The presence of anxiety in a woman affected by anorexia nervosa can substantially heighten the chances that she will develop significant depression symptoms, according to recent findings from a group of British and Dutch researchers.
Anxiety is a common factor in women and men affected by the eating disorder known as anorexia nervosa. In fact, many people with the disorder have past or current histories of severe anxiety-related problems. In a study published in early 2015 in Advances in Eating Disorders: Theory, Research and Practice, researchers from one British institution and two Dutch institutions assessed the impact that anxiety has on the severity of depression-related symptoms in women with anorexia. The researchers concluded that certain aspects of anxiety lead to considerable increases in the depression risks associated with this eating disorder.
Anorexia and Anxiety
People with anorexia nervosa have an unrealistic view of their body weight and appearance that drives a damaging urge to severely restrict food intake and use other methods to lose or control weight. Common dysfunctional practices associated with the condition include heavily limiting overall food consumption, heavily limiting the types of food consumed, avoiding eating altogether whenever possible, frequently and compulsively assessing body weight or appearance and using secondary methods of weight control that may include food purging (i.e., intentional vomiting), laxative abuse and/or excessive exercise. A person with anorexia can develop serious or severe disruptions of normal organ function, including nerve damage or potentially fatal heart damage.
Roughly 66 percent of people affected by anorexia or other eating disorders have anxiety symptoms (e.g., fear, anxiousness, dread and physical changes associated with the “fight-or-flight” response) serious enough to merit a separate diagnosis of an anxiety disorder. Examples of such disorders include panic disorder, social anxiety disorder (social phobia) and generalized anxiety disorder. Statistics on this subject also commonly include two conditions—post-traumatic stress disorder (PTSD) and obsessive-compulsive disorder (OCD)—once classified as anxiety disorders but now classified in their own separately defined categories of mental illness. In most cases, anxiety disorders, PTSD and OCD appear in the individual before anorexia or other eating disorders; however, an eating disorder may appear before an anxiety disorder takes effect.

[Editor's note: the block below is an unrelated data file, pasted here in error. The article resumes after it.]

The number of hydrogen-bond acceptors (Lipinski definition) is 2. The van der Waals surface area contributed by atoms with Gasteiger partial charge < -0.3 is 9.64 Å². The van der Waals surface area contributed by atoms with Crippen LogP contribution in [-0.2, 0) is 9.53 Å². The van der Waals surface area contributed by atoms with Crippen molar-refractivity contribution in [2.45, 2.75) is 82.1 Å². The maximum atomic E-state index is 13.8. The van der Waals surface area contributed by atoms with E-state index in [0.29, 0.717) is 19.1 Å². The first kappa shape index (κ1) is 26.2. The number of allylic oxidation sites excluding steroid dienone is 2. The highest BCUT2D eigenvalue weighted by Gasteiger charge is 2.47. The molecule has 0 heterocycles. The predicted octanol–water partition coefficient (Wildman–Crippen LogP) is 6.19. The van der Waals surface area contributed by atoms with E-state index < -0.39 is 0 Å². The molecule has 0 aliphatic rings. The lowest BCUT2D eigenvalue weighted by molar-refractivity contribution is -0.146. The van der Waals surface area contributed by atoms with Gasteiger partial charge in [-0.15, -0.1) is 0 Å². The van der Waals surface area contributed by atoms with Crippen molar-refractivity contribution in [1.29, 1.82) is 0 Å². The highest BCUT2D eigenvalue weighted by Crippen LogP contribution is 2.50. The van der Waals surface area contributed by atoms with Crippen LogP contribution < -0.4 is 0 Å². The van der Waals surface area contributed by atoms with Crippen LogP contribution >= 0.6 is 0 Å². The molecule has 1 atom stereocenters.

Women, Anorexia and Depression
Depending on the source in use, women and girls account for 85 percent to 95 percent of all Americans affected by anorexia nervosa. All told, up to nearly 4 percent of all U.S. women will develop diagnosable symptoms of the disorder at some point in their adolescent or adult lives. For a number of reasons, women also develop symptoms of major depression and other depression-related mood disorders substantially more often than men. Up to half of all women affected by anorexia or another eating disorder have enough depression symptoms to qualify for a separate diagnosis of depressive illness.
Anxiety’s Contribution to Anorexia-Related Depression
In the study published in Advances in Eating Disorders: Theory, Research and Practice, researchers from the United Kingdom’s King’s College London and the Netherlands’ University of Utrecht and Altrecht Eating Disorders Centre Rintveld used a small-scale project involving 74 women to explore the connection between anxiety, anorexia severity and depression levels in women with anorexia nervosa. Thirty-six of the women enrolled in this project had an anorexia diagnosis, while the remaining 38 formed a comparison group of women unaffected by the disorder. The researchers looked at aspects of anxiety that included worry levels, the relative inability to cope with feelings of uncertainty, the relative ability to examine one’s thought processes, the relative tendency to avoid thinking about unpleasant subjects and the relative tendency to view problem-solving situations in a negative light.
After completing comparisons between the two groups, the researchers preliminarily concluded that the study participants with anorexia nervosa typically had anxiety levels high enough to merit a diagnosis of an anxiety disorder. They also concluded that two specific aspects of anxiety—a low tolerance for feelings of uncertainty and an impaired ability to examine one’s thought processes—significantly contribute to the level of depression present in a woman dealing with anorexia.
The study’s authors also found that two aspects of anxiety—a low tolerance for feelings of uncertainty and high worry levels—help increase the overall severity of anorexia nervosa, but do not change the typical weight of a woman affected by the disorder. They believe their general findings may contribute meaningfully to ongoing efforts to improve the treatment of anorexia-related anxiety.